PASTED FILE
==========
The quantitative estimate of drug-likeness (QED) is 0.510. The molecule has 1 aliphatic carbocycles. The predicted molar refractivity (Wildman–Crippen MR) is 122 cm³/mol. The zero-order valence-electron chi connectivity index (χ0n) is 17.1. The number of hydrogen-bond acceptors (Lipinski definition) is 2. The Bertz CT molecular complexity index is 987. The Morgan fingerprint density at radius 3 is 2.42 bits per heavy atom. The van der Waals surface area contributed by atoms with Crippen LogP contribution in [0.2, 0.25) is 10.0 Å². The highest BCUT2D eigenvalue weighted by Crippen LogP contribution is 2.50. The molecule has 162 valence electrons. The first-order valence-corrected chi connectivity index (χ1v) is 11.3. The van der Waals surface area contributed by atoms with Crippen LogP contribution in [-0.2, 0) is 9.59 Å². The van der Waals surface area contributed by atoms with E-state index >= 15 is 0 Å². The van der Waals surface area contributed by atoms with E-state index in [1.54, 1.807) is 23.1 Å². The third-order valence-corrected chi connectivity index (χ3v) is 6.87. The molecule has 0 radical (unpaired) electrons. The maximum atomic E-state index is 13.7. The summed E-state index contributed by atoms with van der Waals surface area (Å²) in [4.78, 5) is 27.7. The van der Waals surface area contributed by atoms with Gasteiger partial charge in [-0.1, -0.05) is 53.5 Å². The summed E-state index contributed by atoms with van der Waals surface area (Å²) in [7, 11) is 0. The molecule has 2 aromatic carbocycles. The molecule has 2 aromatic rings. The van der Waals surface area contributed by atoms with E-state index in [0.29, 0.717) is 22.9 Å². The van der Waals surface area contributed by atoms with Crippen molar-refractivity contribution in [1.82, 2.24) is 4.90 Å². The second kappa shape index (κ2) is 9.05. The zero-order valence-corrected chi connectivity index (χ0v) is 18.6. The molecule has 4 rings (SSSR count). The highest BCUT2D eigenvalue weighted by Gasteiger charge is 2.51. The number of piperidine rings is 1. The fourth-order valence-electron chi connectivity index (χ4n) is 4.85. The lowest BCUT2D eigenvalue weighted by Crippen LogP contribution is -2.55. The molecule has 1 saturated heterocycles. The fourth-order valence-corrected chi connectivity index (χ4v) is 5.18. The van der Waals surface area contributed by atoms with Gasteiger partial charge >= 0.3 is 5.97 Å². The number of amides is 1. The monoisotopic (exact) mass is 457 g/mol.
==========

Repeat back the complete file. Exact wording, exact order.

The quantitative estimate of drug-likeness (QED) is 0.510. The molecule has 1 aliphatic carbocycles. The predicted molar refractivity (Wildman–Crippen MR) is 122 cm³/mol. The zero-order valence-electron chi connectivity index (χ0n) is 17.1. The number of hydrogen-bond acceptors (Lipinski definition) is 2. The Bertz CT molecular complexity index is 987. The Morgan fingerprint density at radius 3 is 2.42 bits per heavy atom. The van der Waals surface area contributed by atoms with Crippen LogP contribution in [0.2, 0.25) is 10.0 Å². The highest BCUT2D eigenvalue weighted by Crippen LogP contribution is 2.50. The molecule has 162 valence electrons. The first-order valence-corrected chi connectivity index (χ1v) is 11.3. The van der Waals surface area contributed by atoms with Crippen LogP contribution in [-0.2, 0) is 9.59 Å². The van der Waals surface area contributed by atoms with E-state index >= 15 is 0 Å². The van der Waals surface area contributed by atoms with E-state index in [1.54, 1.807) is 23.1 Å². The third-order valence-corrected chi connectivity index (χ3v) is 6.87. The molecule has 0 radical (unpaired) electrons. The maximum atomic E-state index is 13.7. The summed E-state index contributed by atoms with van der Waals surface area (Å²) in [4.78, 5) is 27.7. The van der Waals surface area contributed by atoms with Gasteiger partial charge in [-0.1, -0.05) is 53.5 Å². The summed E-state index contributed by atoms with van der Waals surface area (Å²) in [7, 11) is 0. The molecule has 2 aromatic carbocycles. The molecule has 2 aromatic rings. The van der Waals surface area contributed by atoms with E-state index in [0.29, 0.717) is 22.9 Å². The van der Waals surface area contributed by atoms with Crippen molar-refractivity contribution in [1.82, 2.24) is 4.90 Å². The second kappa shape index (κ2) is 9.05. The zero-order valence-corrected chi connectivity index (χ0v) is 18.6. The molecule has 4 rings (SSSR count). The highest BCUT2D eigenvalue weighted by Gasteiger charge is 2.51. The number of piperidine rings is 1. The fourth-order valence-electron chi connectivity index (χ4n) is 4.85. The lowest BCUT2D eigenvalue weighted by Crippen LogP contribution is -2.55. The molecule has 1 saturated heterocycles. The fourth-order valence-corrected chi connectivity index (χ4v) is 5.18. The van der Waals surface area contributed by atoms with Gasteiger partial charge >= 0.3 is 5.97 Å². The number of amides is 1. The monoisotopic (exact) mass is 457 g/mol.